The Streets of Philadelphia

Tom Cardella

City Council passed its mid-year budget last week. It’s different this fiscal year. Philadelphia found itself sitting on an unprecedented surplus. The mayor reportedly struggled figuring out how to spend it. Let those two sentences sink in for a while. But don’t fear. City Council was around to help him figure out what to do with all that extra money. Hey, it’s kind of like they hit the lottery. This is the stuff political dreams are made of.

How did the City of Poverty wind up with a budget surplus? We’re told the city collected unexpected tax revenue during the fiscal year. That begs the question — how the hell did we do that during a pandemic? The answer? The city saved money because of all the job vacancies they can’t fill. And that begs the question — does the city really need these jobs filled? Note — the number of city employees is approximately 30,000. That number has remained fairly stable despite the decrease over the years in the city’s population.

According to the INQUIRER, most of the bucks in the newly approved city budget – a whopping $210M — go toward shoring up the notorious pension fund. Another $50M is split between the “Rainy Day Fund” and a separate account to help the city “weather inflation.” Funds are also allotted to various museums and other cultural venues. A relatively small amount is set aside for security cameras in an additional Safe Play Zone. Additional funds are earmarked for the Witness Protection Program, despite the fact that previous funds had not all been spent. During that time — and despite the funding — some witnesses got shot who were supposed to be protected.

Understand, I don’t have a problem with using city funds for cultural institutions or saving some for a rainy day. But as the song says, “that rainy day is here.” And it’s no use having great museums if people are afraid to go to them for fear of being mugged or shot. Let’s stop pretending. The quality of life in the city of Philadelphia has gone to crap.

You don’t have to be Cassandra to note the increasing fear that grips all of us when we walk the streets. Philadelphia is a depressed city in so many ways. Example — a Council-approved youth curfew law has been in effect since the summer without any noticeable effect, as far as I can see. Its highly touted crime program seems to be going nowhere, but remains in place. You can’t walk the streets in the tourist or business areas without stepping over bodies of homeless people. (The city continues to hype itself as having the lowest homeless population of any big city in the United States, but you could fool me.) And I’m not a budget analyst, but it appears that the new budget hardly addresses any of these problems.

Like most large cities, Philadelphia faces a severe shortage of police. It can’t seem to fill the vacancies. An astounding number of cops are on disability. In some cases, fraud appears to be involved, according to an INQUIRER study. But while our city leaders argue over the need for residency requirements, Washington, D.C. is doing something about it. It’s recruiting in our backyard, offering an additional $20,000 bonus to Philly residents who join the D.C. police force. We seem to be standing by with our thumbs up our you-know-whats. And this while we have an unprecedented budget surplus.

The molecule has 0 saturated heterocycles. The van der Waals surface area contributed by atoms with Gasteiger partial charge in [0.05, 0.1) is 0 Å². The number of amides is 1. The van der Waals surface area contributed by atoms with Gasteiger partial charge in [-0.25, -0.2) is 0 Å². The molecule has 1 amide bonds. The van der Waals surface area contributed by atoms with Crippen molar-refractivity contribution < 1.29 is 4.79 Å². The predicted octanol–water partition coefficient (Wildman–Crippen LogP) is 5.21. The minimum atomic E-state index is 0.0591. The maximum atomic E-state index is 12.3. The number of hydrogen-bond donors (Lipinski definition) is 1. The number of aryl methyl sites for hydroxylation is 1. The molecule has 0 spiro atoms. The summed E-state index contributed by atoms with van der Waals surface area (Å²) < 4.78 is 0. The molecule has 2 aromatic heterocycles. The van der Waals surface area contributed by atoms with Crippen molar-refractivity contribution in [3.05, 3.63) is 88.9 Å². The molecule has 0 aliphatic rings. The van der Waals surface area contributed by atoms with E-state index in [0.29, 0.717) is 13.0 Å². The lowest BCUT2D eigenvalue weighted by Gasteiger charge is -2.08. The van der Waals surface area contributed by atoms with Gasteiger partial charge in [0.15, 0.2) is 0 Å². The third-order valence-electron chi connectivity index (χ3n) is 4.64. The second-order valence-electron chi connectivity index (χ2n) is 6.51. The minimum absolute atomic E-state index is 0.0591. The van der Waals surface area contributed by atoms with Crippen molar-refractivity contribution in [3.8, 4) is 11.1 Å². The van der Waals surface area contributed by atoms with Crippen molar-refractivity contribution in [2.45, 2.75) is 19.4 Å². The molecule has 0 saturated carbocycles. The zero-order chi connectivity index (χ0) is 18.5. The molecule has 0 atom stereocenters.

I have misgivings about the way the mayor of New York City is going about clearing city streets of the homeless. But at least NYC is doing something. Why can’t our city find part of the budget surplus to build more secure and safe shelters? There aren’t enough beds, despite those stats claiming that we have the lowest rate of homelessness in this city. Sometimes there’s not even enough toilet paper, according to what I’ve been told by someone who was in the business of training homeless folks for useful jobs.

For way too long, despite the best efforts of nonprofit groups, we’ve taken it for granted that homeless people sleeping or begging on our streets and subways is part of city life. We’re not doing these poor souls any favors by allowing them to live on our streets. Many homeless are sick and should be treated. Those who refuse treatment and are a danger to themselves or others should be forced to get treatment. The problem with New York’s efforts to do the same are that the city outrageously cut services for the homeless while clearing the streets. The right way to do it is to EXPAND services so that there’s a real choice for the homeless before conducting a sweep of the streets. Again, that’s where our budget surplus could’ve greatly helped.

Finally, in a city full of people struggling to buy food, why couldn’t we have used some of the surplus for a one-time refund for its tax-paying residents? If we inadvertently collected too much revenue from our citizens, why not give some of it back?

One of the big stumbling blocks to using the budget surplus creatively is that city pensions are sucking us dry. When most of the surplus has to go toward shoring up city pensions, something is wrong. What better sign that the city pension system needs reform?

Philadelphia has faced crises before and come back – most notably during the first term of then-Mayor Ed Rendell. The next mayor will face a difficult challenge. Business as usual doesn’t work. The recently passed budget shows little promise that the streets of Philadelphia will change anytime soon.